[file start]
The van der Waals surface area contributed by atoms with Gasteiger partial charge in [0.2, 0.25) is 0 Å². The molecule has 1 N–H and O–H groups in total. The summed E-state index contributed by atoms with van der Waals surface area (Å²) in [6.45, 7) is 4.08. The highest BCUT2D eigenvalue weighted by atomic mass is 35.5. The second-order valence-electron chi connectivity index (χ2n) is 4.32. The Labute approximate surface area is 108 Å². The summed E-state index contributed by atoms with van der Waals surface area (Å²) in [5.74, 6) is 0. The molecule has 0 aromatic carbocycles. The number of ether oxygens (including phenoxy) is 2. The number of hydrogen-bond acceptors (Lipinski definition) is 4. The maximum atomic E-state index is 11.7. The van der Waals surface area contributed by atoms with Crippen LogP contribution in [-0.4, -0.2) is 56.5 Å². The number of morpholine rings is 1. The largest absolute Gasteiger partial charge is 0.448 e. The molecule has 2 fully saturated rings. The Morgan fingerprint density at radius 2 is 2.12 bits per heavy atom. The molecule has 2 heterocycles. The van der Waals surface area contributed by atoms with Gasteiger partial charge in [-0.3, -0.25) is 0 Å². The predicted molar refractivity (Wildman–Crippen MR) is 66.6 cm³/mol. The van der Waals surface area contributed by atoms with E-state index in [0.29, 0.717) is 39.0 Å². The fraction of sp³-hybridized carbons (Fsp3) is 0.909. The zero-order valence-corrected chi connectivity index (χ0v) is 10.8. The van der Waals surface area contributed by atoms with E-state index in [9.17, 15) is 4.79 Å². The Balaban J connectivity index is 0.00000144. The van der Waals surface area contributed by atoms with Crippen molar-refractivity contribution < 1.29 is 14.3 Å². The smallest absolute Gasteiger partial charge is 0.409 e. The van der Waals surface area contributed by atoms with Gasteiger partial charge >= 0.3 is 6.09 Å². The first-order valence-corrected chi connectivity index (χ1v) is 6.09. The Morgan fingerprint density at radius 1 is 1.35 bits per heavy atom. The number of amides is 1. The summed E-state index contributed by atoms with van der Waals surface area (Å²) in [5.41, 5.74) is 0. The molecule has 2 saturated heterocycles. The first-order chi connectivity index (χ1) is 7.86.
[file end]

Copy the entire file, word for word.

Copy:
The van der Waals surface area contributed by atoms with Gasteiger partial charge in [0.2, 0.25) is 0 Å². The molecule has 1 N–H and O–H groups in total. The summed E-state index contributed by atoms with van der Waals surface area (Å²) in [6.45, 7) is 4.08. The highest BCUT2D eigenvalue weighted by atomic mass is 35.5. The second-order valence-electron chi connectivity index (χ2n) is 4.32. The Labute approximate surface area is 108 Å². The summed E-state index contributed by atoms with van der Waals surface area (Å²) in [5.74, 6) is 0. The molecule has 0 aromatic carbocycles. The number of ether oxygens (including phenoxy) is 2. The number of hydrogen-bond acceptors (Lipinski definition) is 4. The maximum atomic E-state index is 11.7. The van der Waals surface area contributed by atoms with Crippen LogP contribution in [-0.4, -0.2) is 56.5 Å². The number of morpholine rings is 1. The largest absolute Gasteiger partial charge is 0.448 e. The molecule has 2 fully saturated rings. The Morgan fingerprint density at radius 2 is 2.12 bits per heavy atom. The molecule has 2 heterocycles. The van der Waals surface area contributed by atoms with Gasteiger partial charge in [-0.3, -0.25) is 0 Å². The predicted molar refractivity (Wildman–Crippen MR) is 66.6 cm³/mol. The van der Waals surface area contributed by atoms with E-state index in [0.29, 0.717) is 39.0 Å². The fraction of sp³-hybridized carbons (Fsp3) is 0.909. The zero-order valence-corrected chi connectivity index (χ0v) is 10.8. The van der Waals surface area contributed by atoms with E-state index in [9.17, 15) is 4.79 Å². The Balaban J connectivity index is 0.00000144. The van der Waals surface area contributed by atoms with Crippen molar-refractivity contribution < 1.29 is 14.3 Å². The smallest absolute Gasteiger partial charge is 0.409 e. The van der Waals surface area contributed by atoms with Gasteiger partial charge >= 0.3 is 6.09 Å². The first-order valence-corrected chi connectivity index (χ1v) is 6.09. The Morgan fingerprint density at radius 1 is 1.35 bits per heavy atom. The number of amides is 1. The summed E-state index contributed by atoms with van der Waals surface area (Å²) in [5.41, 5.74) is 0. The molecule has 2 saturated heterocycles. The first-order chi connectivity index (χ1) is 7.86.